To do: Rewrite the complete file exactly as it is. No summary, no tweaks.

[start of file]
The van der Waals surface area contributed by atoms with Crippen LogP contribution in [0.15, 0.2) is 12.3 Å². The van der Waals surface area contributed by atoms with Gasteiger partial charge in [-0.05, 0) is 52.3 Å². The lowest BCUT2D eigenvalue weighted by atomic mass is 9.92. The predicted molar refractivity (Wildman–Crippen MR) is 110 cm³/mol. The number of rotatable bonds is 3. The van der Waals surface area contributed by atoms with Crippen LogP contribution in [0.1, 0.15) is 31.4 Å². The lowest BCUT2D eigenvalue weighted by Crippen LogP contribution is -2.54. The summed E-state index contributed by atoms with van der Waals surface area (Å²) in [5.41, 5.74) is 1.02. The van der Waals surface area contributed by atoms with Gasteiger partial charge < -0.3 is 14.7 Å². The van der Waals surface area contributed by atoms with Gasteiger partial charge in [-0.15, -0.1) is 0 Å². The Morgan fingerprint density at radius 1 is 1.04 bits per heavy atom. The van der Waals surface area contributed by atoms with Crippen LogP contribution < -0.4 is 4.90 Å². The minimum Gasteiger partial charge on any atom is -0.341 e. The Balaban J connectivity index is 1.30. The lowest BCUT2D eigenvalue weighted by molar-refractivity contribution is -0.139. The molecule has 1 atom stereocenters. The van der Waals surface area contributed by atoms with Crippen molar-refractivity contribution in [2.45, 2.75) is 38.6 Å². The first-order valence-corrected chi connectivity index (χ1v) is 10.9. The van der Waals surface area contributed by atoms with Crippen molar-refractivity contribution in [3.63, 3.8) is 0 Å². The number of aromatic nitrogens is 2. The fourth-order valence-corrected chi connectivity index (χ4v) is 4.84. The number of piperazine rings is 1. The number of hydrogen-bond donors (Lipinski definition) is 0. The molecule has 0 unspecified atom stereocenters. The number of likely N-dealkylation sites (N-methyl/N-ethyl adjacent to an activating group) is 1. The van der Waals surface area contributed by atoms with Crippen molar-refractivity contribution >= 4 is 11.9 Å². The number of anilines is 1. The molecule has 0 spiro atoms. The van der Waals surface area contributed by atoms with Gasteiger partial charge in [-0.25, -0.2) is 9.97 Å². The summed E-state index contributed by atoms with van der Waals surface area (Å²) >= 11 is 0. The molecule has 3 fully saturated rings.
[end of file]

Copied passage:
The van der Waals surface area contributed by atoms with Crippen LogP contribution in [0.15, 0.2) is 12.3 Å². The van der Waals surface area contributed by atoms with Gasteiger partial charge in [-0.05, 0) is 52.3 Å². The lowest BCUT2D eigenvalue weighted by atomic mass is 9.92. The predicted molar refractivity (Wildman–Crippen MR) is 110 cm³/mol. The number of rotatable bonds is 3. The van der Waals surface area contributed by atoms with Crippen LogP contribution in [0.1, 0.15) is 31.4 Å². The lowest BCUT2D eigenvalue weighted by Crippen LogP contribution is -2.54. The summed E-state index contributed by atoms with van der Waals surface area (Å²) in [5.41, 5.74) is 1.02. The van der Waals surface area contributed by atoms with Gasteiger partial charge < -0.3 is 14.7 Å². The van der Waals surface area contributed by atoms with Gasteiger partial charge in [-0.15, -0.1) is 0 Å². The Morgan fingerprint density at radius 1 is 1.04 bits per heavy atom. The van der Waals surface area contributed by atoms with Crippen LogP contribution < -0.4 is 4.90 Å². The minimum Gasteiger partial charge on any atom is -0.341 e. The Balaban J connectivity index is 1.30. The lowest BCUT2D eigenvalue weighted by molar-refractivity contribution is -0.139. The molecule has 1 atom stereocenters. The van der Waals surface area contributed by atoms with Crippen molar-refractivity contribution in [2.45, 2.75) is 38.6 Å². The first-order valence-corrected chi connectivity index (χ1v) is 10.9. The van der Waals surface area contributed by atoms with Crippen molar-refractivity contribution in [3.63, 3.8) is 0 Å². The number of aromatic nitrogens is 2. The fourth-order valence-corrected chi connectivity index (χ4v) is 4.84. The number of piperazine rings is 1. The number of hydrogen-bond donors (Lipinski definition) is 0. The molecule has 0 unspecified atom stereocenters. The number of likely N-dealkylation sites (N-methyl/N-ethyl adjacent to an activating group) is 1. The van der Waals surface area contributed by atoms with Crippen molar-refractivity contribution >= 4 is 11.9 Å². The number of anilines is 1. The molecule has 0 spiro atoms. The van der Waals surface area contributed by atoms with Gasteiger partial charge in [-0.25, -0.2) is 9.97 Å². The summed E-state index contributed by atoms with van der Waals surface area (Å²) >= 11 is 0. The molecule has 3 fully saturated rings.